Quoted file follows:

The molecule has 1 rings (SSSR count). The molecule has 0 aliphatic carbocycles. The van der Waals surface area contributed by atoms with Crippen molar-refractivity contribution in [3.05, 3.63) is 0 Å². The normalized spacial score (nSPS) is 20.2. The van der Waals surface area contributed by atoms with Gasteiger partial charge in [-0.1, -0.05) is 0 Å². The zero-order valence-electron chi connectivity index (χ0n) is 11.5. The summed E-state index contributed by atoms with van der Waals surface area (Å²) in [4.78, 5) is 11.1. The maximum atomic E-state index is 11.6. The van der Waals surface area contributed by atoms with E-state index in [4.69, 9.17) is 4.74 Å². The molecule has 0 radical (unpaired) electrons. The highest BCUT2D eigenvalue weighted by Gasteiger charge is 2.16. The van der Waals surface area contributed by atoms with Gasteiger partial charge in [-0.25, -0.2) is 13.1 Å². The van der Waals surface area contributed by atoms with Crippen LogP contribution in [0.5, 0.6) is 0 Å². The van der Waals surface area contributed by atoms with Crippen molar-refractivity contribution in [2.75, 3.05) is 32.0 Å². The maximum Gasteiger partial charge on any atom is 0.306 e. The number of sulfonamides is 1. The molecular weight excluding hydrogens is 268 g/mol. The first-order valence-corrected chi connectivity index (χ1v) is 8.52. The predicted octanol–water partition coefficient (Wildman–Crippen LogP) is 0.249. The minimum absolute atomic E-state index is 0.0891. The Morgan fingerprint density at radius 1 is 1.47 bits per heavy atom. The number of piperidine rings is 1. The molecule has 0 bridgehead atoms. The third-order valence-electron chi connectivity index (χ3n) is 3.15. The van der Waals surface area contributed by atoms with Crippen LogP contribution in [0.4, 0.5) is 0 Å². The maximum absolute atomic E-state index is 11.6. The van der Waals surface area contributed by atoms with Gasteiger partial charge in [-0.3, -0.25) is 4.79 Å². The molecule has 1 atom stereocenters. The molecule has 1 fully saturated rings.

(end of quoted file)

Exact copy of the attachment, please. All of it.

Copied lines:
The molecule has 1 rings (SSSR count). The molecule has 0 aliphatic carbocycles. The van der Waals surface area contributed by atoms with Crippen molar-refractivity contribution in [3.05, 3.63) is 0 Å². The normalized spacial score (nSPS) is 20.2. The van der Waals surface area contributed by atoms with Gasteiger partial charge in [-0.1, -0.05) is 0 Å². The zero-order valence-electron chi connectivity index (χ0n) is 11.5. The summed E-state index contributed by atoms with van der Waals surface area (Å²) in [4.78, 5) is 11.1. The maximum atomic E-state index is 11.6. The van der Waals surface area contributed by atoms with E-state index in [4.69, 9.17) is 4.74 Å². The molecule has 0 radical (unpaired) electrons. The highest BCUT2D eigenvalue weighted by Gasteiger charge is 2.16. The van der Waals surface area contributed by atoms with Gasteiger partial charge in [-0.25, -0.2) is 13.1 Å². The van der Waals surface area contributed by atoms with Crippen LogP contribution in [0.5, 0.6) is 0 Å². The van der Waals surface area contributed by atoms with Crippen molar-refractivity contribution in [2.75, 3.05) is 32.0 Å². The maximum Gasteiger partial charge on any atom is 0.306 e. The number of sulfonamides is 1. The molecular weight excluding hydrogens is 268 g/mol. The first-order valence-corrected chi connectivity index (χ1v) is 8.52. The predicted octanol–water partition coefficient (Wildman–Crippen LogP) is 0.249. The minimum absolute atomic E-state index is 0.0891. The Morgan fingerprint density at radius 1 is 1.47 bits per heavy atom. The number of piperidine rings is 1. The molecule has 0 bridgehead atoms. The third-order valence-electron chi connectivity index (χ3n) is 3.15. The van der Waals surface area contributed by atoms with Crippen LogP contribution in [0.4, 0.5) is 0 Å². The maximum absolute atomic E-state index is 11.6. The van der Waals surface area contributed by atoms with Gasteiger partial charge in [-0.3, -0.25) is 4.79 Å². The molecule has 1 atom stereocenters. The molecule has 1 fully saturated rings.